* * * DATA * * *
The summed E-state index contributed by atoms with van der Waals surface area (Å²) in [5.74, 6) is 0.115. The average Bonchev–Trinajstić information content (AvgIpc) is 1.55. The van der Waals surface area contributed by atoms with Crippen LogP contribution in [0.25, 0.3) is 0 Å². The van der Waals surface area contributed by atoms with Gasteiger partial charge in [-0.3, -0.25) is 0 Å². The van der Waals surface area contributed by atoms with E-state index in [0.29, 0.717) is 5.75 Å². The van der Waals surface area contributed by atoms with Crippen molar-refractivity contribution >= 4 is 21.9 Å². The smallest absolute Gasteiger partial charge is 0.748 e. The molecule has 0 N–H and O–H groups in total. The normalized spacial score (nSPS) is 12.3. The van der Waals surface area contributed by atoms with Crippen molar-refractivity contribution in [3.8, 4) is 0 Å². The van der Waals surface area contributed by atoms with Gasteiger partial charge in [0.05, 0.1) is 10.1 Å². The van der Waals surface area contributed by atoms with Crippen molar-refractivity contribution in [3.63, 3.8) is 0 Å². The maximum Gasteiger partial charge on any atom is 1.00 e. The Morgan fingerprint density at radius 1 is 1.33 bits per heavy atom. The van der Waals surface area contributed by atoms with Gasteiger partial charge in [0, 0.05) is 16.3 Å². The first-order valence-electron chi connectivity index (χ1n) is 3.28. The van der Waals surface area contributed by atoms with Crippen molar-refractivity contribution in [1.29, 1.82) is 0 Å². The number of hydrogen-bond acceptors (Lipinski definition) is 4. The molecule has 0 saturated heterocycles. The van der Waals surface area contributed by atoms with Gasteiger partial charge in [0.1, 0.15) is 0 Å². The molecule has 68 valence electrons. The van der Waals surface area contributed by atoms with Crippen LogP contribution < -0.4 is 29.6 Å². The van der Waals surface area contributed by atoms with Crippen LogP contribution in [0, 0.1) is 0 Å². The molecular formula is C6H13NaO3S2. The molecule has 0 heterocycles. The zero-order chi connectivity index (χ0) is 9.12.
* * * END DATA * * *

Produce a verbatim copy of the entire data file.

The summed E-state index contributed by atoms with van der Waals surface area (Å²) in [5.74, 6) is 0.115. The average Bonchev–Trinajstić information content (AvgIpc) is 1.55. The van der Waals surface area contributed by atoms with Crippen LogP contribution in [0.25, 0.3) is 0 Å². The van der Waals surface area contributed by atoms with Gasteiger partial charge in [-0.3, -0.25) is 0 Å². The van der Waals surface area contributed by atoms with E-state index in [0.29, 0.717) is 5.75 Å². The van der Waals surface area contributed by atoms with Crippen molar-refractivity contribution >= 4 is 21.9 Å². The smallest absolute Gasteiger partial charge is 0.748 e. The molecule has 0 N–H and O–H groups in total. The normalized spacial score (nSPS) is 12.3. The van der Waals surface area contributed by atoms with Crippen molar-refractivity contribution in [3.8, 4) is 0 Å². The van der Waals surface area contributed by atoms with Gasteiger partial charge in [0.05, 0.1) is 10.1 Å². The van der Waals surface area contributed by atoms with Crippen molar-refractivity contribution in [3.63, 3.8) is 0 Å². The maximum Gasteiger partial charge on any atom is 1.00 e. The Morgan fingerprint density at radius 1 is 1.33 bits per heavy atom. The van der Waals surface area contributed by atoms with Gasteiger partial charge in [0, 0.05) is 16.3 Å². The first-order valence-electron chi connectivity index (χ1n) is 3.28. The van der Waals surface area contributed by atoms with Crippen molar-refractivity contribution in [1.29, 1.82) is 0 Å². The number of hydrogen-bond acceptors (Lipinski definition) is 4. The molecule has 0 saturated heterocycles. The van der Waals surface area contributed by atoms with Gasteiger partial charge in [0.1, 0.15) is 0 Å². The molecule has 68 valence electrons. The van der Waals surface area contributed by atoms with Crippen LogP contribution < -0.4 is 29.6 Å². The van der Waals surface area contributed by atoms with Crippen LogP contribution in [0, 0.1) is 0 Å². The molecular formula is C6H13NaO3S2. The molecule has 0 heterocycles. The zero-order chi connectivity index (χ0) is 9.12.